Cell-specific SNV discovery using barcode-stratified scRNA-Seq data
Mentors: Dr. Nathan Edwards, Department of Biochemistry and Molecular & Cellular Biology, Georgetown University.
Date/Time: May 3rd, 2022 at 12:00pm.
Abstract: Currently, the detection of single nucleotide variants (SNV) from single-cell RNA sequencing data is usually performed on the pooled sequencing reads across all cells in a sample. However, since post-zygotically occurring SNVs only exist in a small proportion of cells, the VAF of these mutations is usually so low in pooled scRNA-sequencing data that it does not reach the VAF threshold required by SNV discovery software designed for genomic NGS data. As a result, discovering post-zygotic SNVs such as somatic mutations in pooled scRNA-Seq data is challenging. In addition, traditional SNV discovery software, such as GATK and Strelka, do not account for cellular barcodes so they cannot provide cell-specific detection of SNVs. Therefore, a new workflow has been developed for detecting SNVs in scRNA-sequencing data stratifying scRNA-sequencing data by celluar barcodes. Barcode-stratified analysis of scRNA-Seq data using SNV discovery software identifies many more SNVs than the same to tools applied to pooled scRNA-Seq or bulk RNA-Seq alignments. Unlike the analysis of pooled scRNA-Seq data, barcode-stratified analysis of scRNA-Seq data enables cell-specific observations of expressed SNVs across cells and cell-types. The cellular barcode-stratified analysis is enriched for low (cellular) frequency variants, representing cellular heterogeneity and potential somatic mutations, which are typically under-reported in pooled scRNA-Seq analyses. Furthermore, cell-specific SNV observations can be associated with cell-type to provide a more comprehensive understanding of single cell-heterogeneity.
Unfortunately, the barcode-stratified SNV discovery analysis of scRNA-Seq data is time-consuming. We explore techniques to speed up the analysis and further study the characteristics of observed SNVs to improve our understanding of single-cell expressed SNVs. We developed an algorithm to focus SNV discovery tools on regions with sufficient read-depth for variants to be observed. Coupled with SCExecute, a tool for barcode-stratified analysis of scRNA-Seq data, the algorithm substantially reduces the work carried out by SNV discovery tools applied to the relatively sparse barcode-stratified aligned reads. In the second part of the project, we analyzed the pooled scRNA-Seq data to study SNVs observed only by the barcode-stratified analysis strategy. We used SCReadCounts, a tool for estimating cell-level expressed SNV expression from scRNA-Seq data, to count cell-specific reads with the reference and variant alleles of each SNV in an unbiased manner. Unlike SNV discovery tools SCReadCounts output provides read-counts for monoallelic reference transcripts, distinguishing between loci with abundant transcripts, but low (cellular) frequency variant alleles, and low abundance transcripts observed in few cells. We calculated and compared allele expression for SNVs from both analysis strategies. In addition, we applied the “singleR” tool to assign cell types to cell barcodes based on gene expression values computed by STARsolo.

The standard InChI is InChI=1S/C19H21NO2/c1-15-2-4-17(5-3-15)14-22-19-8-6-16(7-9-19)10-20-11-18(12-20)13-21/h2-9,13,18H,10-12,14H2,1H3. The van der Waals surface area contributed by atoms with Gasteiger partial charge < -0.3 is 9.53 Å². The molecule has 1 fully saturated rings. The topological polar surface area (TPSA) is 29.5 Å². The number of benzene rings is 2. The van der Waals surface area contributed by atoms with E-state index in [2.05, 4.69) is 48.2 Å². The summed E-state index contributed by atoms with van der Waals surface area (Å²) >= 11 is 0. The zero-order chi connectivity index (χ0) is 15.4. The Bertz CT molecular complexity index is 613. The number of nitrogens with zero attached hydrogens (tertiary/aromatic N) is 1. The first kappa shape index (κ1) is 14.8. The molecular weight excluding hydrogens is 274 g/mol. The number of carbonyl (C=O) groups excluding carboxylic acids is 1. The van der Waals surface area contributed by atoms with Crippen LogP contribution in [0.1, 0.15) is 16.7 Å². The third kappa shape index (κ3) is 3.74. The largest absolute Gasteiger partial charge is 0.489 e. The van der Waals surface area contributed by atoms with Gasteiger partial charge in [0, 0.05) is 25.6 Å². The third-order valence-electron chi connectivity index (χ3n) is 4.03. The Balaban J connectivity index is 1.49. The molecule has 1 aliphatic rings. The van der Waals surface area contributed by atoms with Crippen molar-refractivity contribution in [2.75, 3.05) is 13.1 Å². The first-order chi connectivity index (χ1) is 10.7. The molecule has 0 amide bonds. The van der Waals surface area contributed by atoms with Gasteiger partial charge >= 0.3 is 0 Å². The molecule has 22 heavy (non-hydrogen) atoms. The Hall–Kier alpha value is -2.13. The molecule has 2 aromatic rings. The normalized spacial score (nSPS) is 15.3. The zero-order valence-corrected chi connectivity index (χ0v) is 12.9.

We found the algorithm to focus SNV discovery tools to regions with sufficient depth was extremely effective in speeding up the analysis, with little to no change in the SNVs observed. We also found, as expected, more SNVs present only in a small subset of cells, from the barcode-stratified scRNA-Seq analysis compared with the pooled scRNA-Seq analysis, as well as more novel SNVs, missing from dbSNP. Surprisingly, we found the majority of SNV loci expressed as monoallelic reference or variant, with relatively little biallelic expression, suggesting substantial imprinting. Finally, we explored the relationship between cell types and the cell-specific observation of transcripts with expressed variants – finding a significant improvement in expressed SNV discovery in minority cell-types as compared to the pooled analysis strategy.
- Spring 2022